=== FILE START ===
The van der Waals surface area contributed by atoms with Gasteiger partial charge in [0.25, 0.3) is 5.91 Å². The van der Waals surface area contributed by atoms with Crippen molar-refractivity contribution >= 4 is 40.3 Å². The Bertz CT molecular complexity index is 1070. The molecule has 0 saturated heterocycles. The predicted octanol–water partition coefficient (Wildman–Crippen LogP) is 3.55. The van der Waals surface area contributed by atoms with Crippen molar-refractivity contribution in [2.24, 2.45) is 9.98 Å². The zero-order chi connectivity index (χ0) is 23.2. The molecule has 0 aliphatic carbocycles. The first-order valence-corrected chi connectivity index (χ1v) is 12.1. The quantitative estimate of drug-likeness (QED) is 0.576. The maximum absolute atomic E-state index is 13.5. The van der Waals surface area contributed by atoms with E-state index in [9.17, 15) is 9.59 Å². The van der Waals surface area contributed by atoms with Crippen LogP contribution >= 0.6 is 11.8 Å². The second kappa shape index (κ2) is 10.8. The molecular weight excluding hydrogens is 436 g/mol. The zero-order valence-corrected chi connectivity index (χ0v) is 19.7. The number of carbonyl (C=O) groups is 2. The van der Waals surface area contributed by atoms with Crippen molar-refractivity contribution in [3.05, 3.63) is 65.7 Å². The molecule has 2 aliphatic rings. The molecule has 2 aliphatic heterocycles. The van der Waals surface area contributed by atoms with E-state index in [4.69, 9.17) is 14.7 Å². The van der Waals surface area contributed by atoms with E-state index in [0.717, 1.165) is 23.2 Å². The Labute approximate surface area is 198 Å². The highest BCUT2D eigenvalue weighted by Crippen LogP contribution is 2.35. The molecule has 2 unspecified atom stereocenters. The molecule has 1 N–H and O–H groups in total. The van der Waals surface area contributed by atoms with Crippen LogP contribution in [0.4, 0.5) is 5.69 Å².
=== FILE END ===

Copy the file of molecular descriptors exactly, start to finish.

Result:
The van der Waals surface area contributed by atoms with Gasteiger partial charge in [0.25, 0.3) is 5.91 Å². The van der Waals surface area contributed by atoms with Crippen molar-refractivity contribution >= 4 is 40.3 Å². The Bertz CT molecular complexity index is 1070. The molecule has 0 saturated heterocycles. The predicted octanol–water partition coefficient (Wildman–Crippen LogP) is 3.55. The van der Waals surface area contributed by atoms with Crippen molar-refractivity contribution in [2.24, 2.45) is 9.98 Å². The zero-order chi connectivity index (χ0) is 23.2. The molecule has 0 aliphatic carbocycles. The first-order valence-corrected chi connectivity index (χ1v) is 12.1. The quantitative estimate of drug-likeness (QED) is 0.576. The maximum absolute atomic E-state index is 13.5. The van der Waals surface area contributed by atoms with E-state index in [9.17, 15) is 9.59 Å². The van der Waals surface area contributed by atoms with Crippen LogP contribution >= 0.6 is 11.8 Å². The second kappa shape index (κ2) is 10.8. The molecular weight excluding hydrogens is 436 g/mol. The zero-order valence-corrected chi connectivity index (χ0v) is 19.7. The number of carbonyl (C=O) groups is 2. The van der Waals surface area contributed by atoms with Crippen molar-refractivity contribution in [3.05, 3.63) is 65.7 Å². The molecule has 2 aliphatic rings. The molecule has 2 aliphatic heterocycles. The van der Waals surface area contributed by atoms with E-state index in [4.69, 9.17) is 14.7 Å². The van der Waals surface area contributed by atoms with E-state index in [0.717, 1.165) is 23.2 Å². The Labute approximate surface area is 198 Å². The highest BCUT2D eigenvalue weighted by Crippen LogP contribution is 2.35. The molecule has 2 unspecified atom stereocenters. The molecule has 1 N–H and O–H groups in total. The van der Waals surface area contributed by atoms with Crippen LogP contribution in [0.4, 0.5) is 5.69 Å².